Thursday, April 8, 2010


The sun is back out and I traipsed around for a short while to see what was happening:
  • Grebes are here, tiny ducks on the lake looking strikingly different from the typical mallard.
  • Northern Sea oats are growing (actually I noticed this a few days ago).
  • Bellwort has sprouted and is about 2 inches tall.
  • Also genitan has sprouted and is about 3 inches tall.
  • Some thing I thought were done for are popping up... I got a Dutchman's breeches, and a new mayapple, over a week after the others were already umbrella-ing, even though their conditions are the same. Hmm.
Also... a wild ginger flower.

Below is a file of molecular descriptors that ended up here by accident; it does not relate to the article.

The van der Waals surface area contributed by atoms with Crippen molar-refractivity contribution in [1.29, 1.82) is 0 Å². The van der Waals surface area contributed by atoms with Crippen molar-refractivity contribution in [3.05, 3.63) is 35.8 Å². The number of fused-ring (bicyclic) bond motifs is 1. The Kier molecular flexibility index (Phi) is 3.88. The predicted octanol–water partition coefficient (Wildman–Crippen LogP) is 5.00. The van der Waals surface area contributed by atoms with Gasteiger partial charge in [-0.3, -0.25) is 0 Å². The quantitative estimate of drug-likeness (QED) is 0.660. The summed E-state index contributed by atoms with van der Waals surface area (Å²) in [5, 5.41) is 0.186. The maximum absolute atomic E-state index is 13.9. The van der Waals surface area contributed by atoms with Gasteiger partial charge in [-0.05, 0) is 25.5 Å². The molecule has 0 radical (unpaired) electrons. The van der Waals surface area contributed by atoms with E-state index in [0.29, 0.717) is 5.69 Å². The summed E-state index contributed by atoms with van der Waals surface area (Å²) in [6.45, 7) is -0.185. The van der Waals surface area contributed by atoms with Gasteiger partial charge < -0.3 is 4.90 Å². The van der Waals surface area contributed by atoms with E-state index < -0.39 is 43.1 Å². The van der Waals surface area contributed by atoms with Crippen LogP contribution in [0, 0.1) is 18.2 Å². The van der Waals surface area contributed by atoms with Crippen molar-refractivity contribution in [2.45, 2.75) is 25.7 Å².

I am quite taken with these flowers. We focus all our attention on the showy flowers. This week, with my students, we are learning about pollination and we focus on the idea that brightly colored petals attract pollinating insects, which often see them differently than us due to their eyes. The petals are the insect version of the Golden Arches or the neon "Eat at Joe's" sign. But not all flowers are using brightly colored flowers to attract their pollinators. Some, of course, are pollinated by wind -- these tend to be green... why waste pigment on something that can't see? They also tend to be long and hangy. Some flowers smell nasty to attract insects that might normally go for rotting flesh. These have the same demographic of pollinator. Flesh-colored flowers right along the ground where something creepy-crawling could happen right into them. But they're really quite striking... deep brown-red, fuzzy all over, with three twisty triangle petals like a jester's cap. They have white insides that make it seem as though a bug is "heading toward the bright light." A treat for the lucky folks that bother to look in the leaf litter for flowers instead of waiting for the bright colors to hit you in the head!

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